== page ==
In other words, an alien seeking asylum based upon coercive population control practices of the PRC must produce evidence that the feared governmental action actually arises not for reasons of population control, but specifically because of the alien’s political opinions (or another reason protected by the Act). [78] If the PRC took action or threatened to take action against the asylum applicant merely to enforce its population control policy, the asylum claim must fail. [79] An asylum applicant must demonstrate that any action taken by the PRC against him “arises for a reason other than general population control.” [80]

In 1996, Congress passed the Illegal Immigration Reform and Immigrant Responsibility Act. [81] The Act essentially overturned the precedent of Chang, and amended United States law to specifically identify its position on persecution based on family planning policies. Section 601 of the Act provides, “A person who has been forced to abort a pregnancy or to undergo involuntary sterilization, or who has been persecuted for failure or refusal to undergo such a procedure or for other resistance to a coercive population control program, shall be deemed to have been persecuted on account of political opinion, and a person who has a well founded fear that he or she will be forced to undergo such a procedure or subject to persecution for such failure, refusal or resistance shall be deemed to have a well founded fear of persecution on account of political opinion.” [82]

The Act granted asylum to any refugee who has been persecuted or has a well founded fear of persecution based on coercive family planning policies under political opinion. An applicant no longer has to claim persecution on account of his political opinion rather than the government’s mere enforcement of the policy. It is now sufficient to show that one has been persecuted by active government enforcement of said policy, regardless of one’s political opinion.  

The United States and the Unborn

Perhaps the best resource defining the United States’ position on the unborn is found in the landmark abortion case, Roe v. Wade. [83] Roe and its counterpart, Planned Parenthood v. Casey, hold that a state has a legitimate interest at the outset of a pregnancy in protecting the health of a woman and the life of a fetus that may become a child. [84] This interest then becomes a compelling interest after the unborn child is a viable life. [85]Both Roeand Casey define a viable life to be “the time at which there is a realistic possibility of maintaining and nourishing a life outside the womb so that independent existence of second life can in reason and in all fairness be the object of State protection that now overrides the rights of women.” [86]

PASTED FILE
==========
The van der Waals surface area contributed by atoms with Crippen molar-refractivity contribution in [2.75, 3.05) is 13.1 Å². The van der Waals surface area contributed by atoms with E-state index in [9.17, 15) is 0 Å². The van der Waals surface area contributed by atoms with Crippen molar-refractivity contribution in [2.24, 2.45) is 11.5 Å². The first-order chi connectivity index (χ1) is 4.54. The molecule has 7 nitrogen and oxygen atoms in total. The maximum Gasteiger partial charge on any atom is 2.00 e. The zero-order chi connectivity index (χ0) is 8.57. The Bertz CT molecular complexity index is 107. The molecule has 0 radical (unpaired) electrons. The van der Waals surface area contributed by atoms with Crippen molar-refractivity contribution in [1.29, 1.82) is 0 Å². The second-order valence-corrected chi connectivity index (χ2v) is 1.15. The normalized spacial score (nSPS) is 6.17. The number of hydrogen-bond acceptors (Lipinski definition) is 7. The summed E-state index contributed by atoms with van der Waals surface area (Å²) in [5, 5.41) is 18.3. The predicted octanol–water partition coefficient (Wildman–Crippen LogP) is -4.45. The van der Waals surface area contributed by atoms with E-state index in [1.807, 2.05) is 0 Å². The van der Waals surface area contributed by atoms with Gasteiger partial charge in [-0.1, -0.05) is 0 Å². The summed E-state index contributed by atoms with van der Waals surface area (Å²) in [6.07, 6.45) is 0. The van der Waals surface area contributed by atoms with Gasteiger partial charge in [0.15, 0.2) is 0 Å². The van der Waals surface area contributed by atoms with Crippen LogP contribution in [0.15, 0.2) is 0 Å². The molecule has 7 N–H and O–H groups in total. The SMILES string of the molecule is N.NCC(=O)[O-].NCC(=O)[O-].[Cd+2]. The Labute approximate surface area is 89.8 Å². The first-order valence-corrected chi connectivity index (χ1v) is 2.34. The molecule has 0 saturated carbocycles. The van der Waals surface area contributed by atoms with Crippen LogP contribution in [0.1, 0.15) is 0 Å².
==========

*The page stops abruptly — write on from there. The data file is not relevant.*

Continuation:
Concurring with the majority opinion in Roe, Justice Harry Blackmun argued that the “Controversy over the meaning of our nation’s most majestic guarantees frequently has been turbulent. Abortion raises moral and spiritual questions over which honorable persons can disagree sincerely and profoundly. But those disagreements did not then and do not now relieve us of our duty to apply the Constitution faithfully…The states are not free, under the guise of protecting maternal health or potential life, to intimidate women into continuing pregnancies.” [87] Based on this excerpt and the express language from Roeand Casey, the United States does not recognize a fetus as a person from the moment of conception and leaves the determination of life up to a vague reference to viability. Viability has since become the subject of much debate and varying interpretation.

A more focused precedent that has a strong correlation to the current issue of whether an unborn child could be granted asylum, is Wixtrom v. DCF. [88] This was a case out of Florida’s 5th District Court of Appeals that dealt with whether Court had the authority to appoint a fetal guardian pursuant to Florida’s guardianship statutes. [89] The Court ultimately held that Florida statutes do not provide for the appointment of a guardian for a fetus. [90] The Court reasoned that a fetus must be considered a person to be appointed a guardian. [91] The Court said, “We find no Florida statute or case law that has determined a fetus to be a person.” [92]

The Court then went on to cite precedent from other jurisdictions holding that a fetus is not a person under Florida law, “The Florida Supreme Court declined to rule that a fetus is a ‘person’ within the meaning of the Florida Wrongful Death Act and the Fourth District declined to apply a child abuse statute in a case involving a fetus.” [93] Under current United States law, if a fetus is not recognized as a person and cannot be appointed a guardian, a fetus would therefore be denied the right to asylum.